It's been a bad summer for Hillary Rodham Clinton's polling numbers, and a new Washington Post-ABC News poll brings additional bad news for her brand.
Let's start with the bad news for Clinton. Fully, 53 percent have an unfavorable impression of her, the highest since April 2008 in Post-ABC surveys. That mark is eight percentage points higher than in July, though not as far from a Post-ABC poll in late May (49 percent). Intense views also run clearly against Clinton, with almost twice as many having a "strongly unfavorable" view of her (39 percent) as "strongly favorable" (21 percent).
Concerns about Clinton's falling popularity have fed uncertainty among Democrats about her electability, as well as speculation that Vice President Biden will challenge her for the Democratic nod. But the Post-ABC poll finds Biden's image before starting a campaign is far from stellar, at 46 percent favorable to 46 percent unfavorable.
What's more, among fellow Democrats, Clinton boasts a higher favorability rating of 80 percent to Biden's 70 percent. Both Biden and Clinton garner favorable ratings above 80 percent among liberal Democrats, but among moderate and conservative Democrats, Clinton's 3-to-1 positive ratio outstrips Biden's 2-to-1. Clinton is also more popular with Democrats than Donald Trump or Jeb Bush among their base; each candidate's favorable ratings among Republicans stand below 60 percent.
Biden's edge in popularity over Clinton is due to better ratings among independents and Republicans. Fully 26 percent of Republicans report a favorable view of him -- similar to Clinton's 31 percent favorable rating in January before she entered the presidential race. After four months of campaigning, though, just 13 percent of Republicans now give Clinton positive marks -- a drop Biden could also suffer if he joins the presidential fray.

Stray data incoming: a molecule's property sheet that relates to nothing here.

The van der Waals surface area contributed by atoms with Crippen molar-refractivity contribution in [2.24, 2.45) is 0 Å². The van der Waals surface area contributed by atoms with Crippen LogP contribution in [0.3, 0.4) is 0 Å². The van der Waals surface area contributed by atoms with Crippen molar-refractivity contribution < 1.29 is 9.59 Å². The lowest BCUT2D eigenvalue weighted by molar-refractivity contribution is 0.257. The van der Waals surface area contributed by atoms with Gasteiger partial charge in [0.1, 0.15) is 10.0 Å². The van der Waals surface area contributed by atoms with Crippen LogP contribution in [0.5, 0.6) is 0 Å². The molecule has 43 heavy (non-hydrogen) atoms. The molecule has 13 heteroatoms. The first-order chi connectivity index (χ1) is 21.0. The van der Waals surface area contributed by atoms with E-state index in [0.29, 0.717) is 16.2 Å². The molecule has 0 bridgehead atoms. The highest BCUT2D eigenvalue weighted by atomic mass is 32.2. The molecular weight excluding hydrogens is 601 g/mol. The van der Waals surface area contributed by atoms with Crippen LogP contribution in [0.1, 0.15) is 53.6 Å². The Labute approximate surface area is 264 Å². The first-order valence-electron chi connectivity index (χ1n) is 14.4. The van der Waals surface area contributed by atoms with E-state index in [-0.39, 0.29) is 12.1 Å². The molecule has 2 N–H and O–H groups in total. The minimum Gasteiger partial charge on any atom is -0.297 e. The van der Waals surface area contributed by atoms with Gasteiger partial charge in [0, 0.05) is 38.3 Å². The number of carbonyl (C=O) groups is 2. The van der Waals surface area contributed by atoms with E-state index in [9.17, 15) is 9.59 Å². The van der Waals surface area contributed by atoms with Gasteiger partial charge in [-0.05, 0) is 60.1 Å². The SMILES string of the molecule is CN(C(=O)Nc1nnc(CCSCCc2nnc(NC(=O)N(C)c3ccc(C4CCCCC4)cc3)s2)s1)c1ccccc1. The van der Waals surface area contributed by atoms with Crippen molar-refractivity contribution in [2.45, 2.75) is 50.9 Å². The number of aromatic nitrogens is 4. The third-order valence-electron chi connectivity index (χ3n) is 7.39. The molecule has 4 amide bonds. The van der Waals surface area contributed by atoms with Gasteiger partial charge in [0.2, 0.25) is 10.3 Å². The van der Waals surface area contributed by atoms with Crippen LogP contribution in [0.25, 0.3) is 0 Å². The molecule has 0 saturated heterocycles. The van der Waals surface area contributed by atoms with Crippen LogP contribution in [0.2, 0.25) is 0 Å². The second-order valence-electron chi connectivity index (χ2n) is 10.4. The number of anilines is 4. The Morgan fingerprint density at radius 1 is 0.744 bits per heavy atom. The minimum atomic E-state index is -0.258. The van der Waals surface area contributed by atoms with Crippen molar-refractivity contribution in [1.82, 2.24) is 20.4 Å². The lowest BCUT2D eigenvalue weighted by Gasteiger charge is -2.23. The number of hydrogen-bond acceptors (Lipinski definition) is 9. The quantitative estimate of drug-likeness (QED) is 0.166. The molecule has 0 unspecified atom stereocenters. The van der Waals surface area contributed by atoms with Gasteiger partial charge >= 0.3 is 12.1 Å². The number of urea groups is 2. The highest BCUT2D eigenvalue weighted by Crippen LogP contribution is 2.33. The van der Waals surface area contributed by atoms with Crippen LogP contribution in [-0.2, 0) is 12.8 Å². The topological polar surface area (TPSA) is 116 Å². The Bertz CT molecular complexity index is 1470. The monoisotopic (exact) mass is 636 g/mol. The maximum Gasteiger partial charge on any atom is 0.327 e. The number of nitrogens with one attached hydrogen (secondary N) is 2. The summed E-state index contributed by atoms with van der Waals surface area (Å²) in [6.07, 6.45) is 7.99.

Clinton is also significantly stronger than Biden among African Americans and Hispanics, at 79 and 68 percent favorable, respectively. For the slightly lesser-known Biden, favorable ratings stand at 67 percent among blacks and 49 percent among Hispanics.
Biden's clearest advantage over Clinton is among political independents. The same share rate each candidate as "favorable," but 59 percent see Clinton unfavorably, compared with 50 percent for Biden (more report "no opinion" of Biden).
If Biden's on-the-sidelines popularity doesn't appear too threatening to Clinton, neither do two prominent GOP hopefuls. Clinton continues to be more popular than Trump (37 percent favorable to 59 percent unfavorable) or Bush (38/55).
Clinton's image is surprisingly weak among some core groups that helped elect Barack Obama, including younger Americans and women. Her ratings are 48 percent favorable to 51 percent unfavorable among women. Biden draws a similar 45 percent favorable-45 percent unfavorable split among women.
Among adults aged 18-to-39, Clinton splits 47 percent favorable to 50 percent unfavorable. Biden tilts slightly more positive at 46 favorable to 42 percent unfavorable.
Trump and Clinton have one thing in common: They both have a similar levels of intense opposition. For Clinton, 39 percent rate her strongly unfavorably, nearly matching Trump's 43 percent strong unfavorable rating.
Trump’s strong unfavorable marks spike in groups the Republican Party has been hoping to reach out to in presidential elections – Hispanic and African Americans. More than eight in 10 in each group rate him unfavorably, and 68 percent of each group says they have a “strongly unfavorable” impression of the businessman.'
Bush has fewer strong opponents, with 29 percent ratings him strongly unfavorable. And he draws a respectable level of popularity among Hispanics, with 43 percent favorable to 46 percent unfavorable.
For Bush, political independents represent a weak point overall and relative to Trump. The balance of opinion among independents for Trump (41/54 favorable/unfavorable) is better than Bush's (33/58). They both tilt more negative than positive, but Trump's ratings have moved up since July, from a margin of negative-23 to -13 currently. Bush has moved in the opposite direction among independents since July, from -13 to a wider -25.
The Post-ABC poll was conducted August 26-30, 2015 among a random national sample of 1,005 adults, interviewed on conventional and cellular phones. The results from the full survey have a margin of sampling error of plus or minus 3.5 percentage points. See full question wording and methodology.